Health Insurance Basics
Date:Saturday November 13, 2021
Using your healthcare benefits can seem a little confusing at first, but once you understand the basics of how health insurance works, you can start to make informed choices about how to get the most out of your coverage.
Peace of Mind, but Customizable to Meet Your Needs
At its essence, health insurance provides financial protection for you by covering high medical costs. The terms of this protection vary based on what kind of healthcare plan you choose when you enroll with the insurance company. Generally, if you choose a plan where you pay a smaller monthly fee (premium), the amount you must pay when there is a medical bill (this is called the deductible) is high. If you choose a plan with a higher monthly premium, the deductible will usually be lower. Sometimes insurance companies cover all costs once the deductible has been met, but with other plans, they may only pay a percentage of the costs beyond the deductible. There is also generally an out-of-pocket-maximum for your plan, which is an upper limit on the amount of money you would ever have to pay before insurance would cover the additional costs completely.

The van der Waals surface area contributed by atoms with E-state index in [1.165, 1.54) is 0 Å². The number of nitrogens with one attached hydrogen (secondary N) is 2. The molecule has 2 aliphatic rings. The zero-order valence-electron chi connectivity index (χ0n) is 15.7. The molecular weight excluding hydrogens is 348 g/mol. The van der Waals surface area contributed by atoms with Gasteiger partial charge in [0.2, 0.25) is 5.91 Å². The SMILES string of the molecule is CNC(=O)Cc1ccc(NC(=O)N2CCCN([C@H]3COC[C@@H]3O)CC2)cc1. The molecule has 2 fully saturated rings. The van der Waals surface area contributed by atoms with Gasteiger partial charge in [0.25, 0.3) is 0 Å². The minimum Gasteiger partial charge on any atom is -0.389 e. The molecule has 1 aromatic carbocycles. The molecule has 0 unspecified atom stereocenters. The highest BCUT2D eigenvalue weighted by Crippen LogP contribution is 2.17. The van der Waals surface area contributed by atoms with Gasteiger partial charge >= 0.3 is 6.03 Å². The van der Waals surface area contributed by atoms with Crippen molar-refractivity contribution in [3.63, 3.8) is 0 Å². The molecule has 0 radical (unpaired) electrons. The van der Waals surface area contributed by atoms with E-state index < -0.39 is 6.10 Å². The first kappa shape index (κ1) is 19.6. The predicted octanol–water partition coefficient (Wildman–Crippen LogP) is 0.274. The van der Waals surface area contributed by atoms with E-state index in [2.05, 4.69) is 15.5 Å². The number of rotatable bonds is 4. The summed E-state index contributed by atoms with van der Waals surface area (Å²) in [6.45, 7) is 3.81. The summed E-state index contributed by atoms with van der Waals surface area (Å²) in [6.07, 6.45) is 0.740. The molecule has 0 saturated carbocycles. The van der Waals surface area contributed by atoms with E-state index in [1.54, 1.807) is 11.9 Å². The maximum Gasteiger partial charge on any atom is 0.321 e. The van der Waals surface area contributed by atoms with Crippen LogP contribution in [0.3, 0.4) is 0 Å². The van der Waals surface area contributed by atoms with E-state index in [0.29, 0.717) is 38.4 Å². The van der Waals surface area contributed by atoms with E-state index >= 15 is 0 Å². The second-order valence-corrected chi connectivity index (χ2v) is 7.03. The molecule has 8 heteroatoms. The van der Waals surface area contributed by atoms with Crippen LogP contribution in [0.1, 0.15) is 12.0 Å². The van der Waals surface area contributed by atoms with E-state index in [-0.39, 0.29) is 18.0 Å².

Fortunately, you don’t have to meet your deductible to get benefits from health insurance. There are certain costs that are pre-negotiated at a set rate, for example, the costs of a primary care visit, a specialist visit, prescription medication, some medical procedures like x-rays, and more are discounted to a certain rate based on your plan. There are other details about types of plans and unique terms which you can learn more about from your human resources representative or by contacting your health insurance company. Health insurance truly is a “benefit” because it provides peace of mind and tangible financial assistance in the case of a medical emergency, and it can also help you maintain your health by keeping wellness checks, minor medical problems, and preventive care affordable.
If you have questions about your coverage, don’t hesitate to reach out to the individual in your organization who handles insurance/benefits coordination. It’s far better to understand your coverage before you begin to use it, than to make a potentially costly mistake by assuming you have aspects of care covered when according to the “fine print,” you don’t.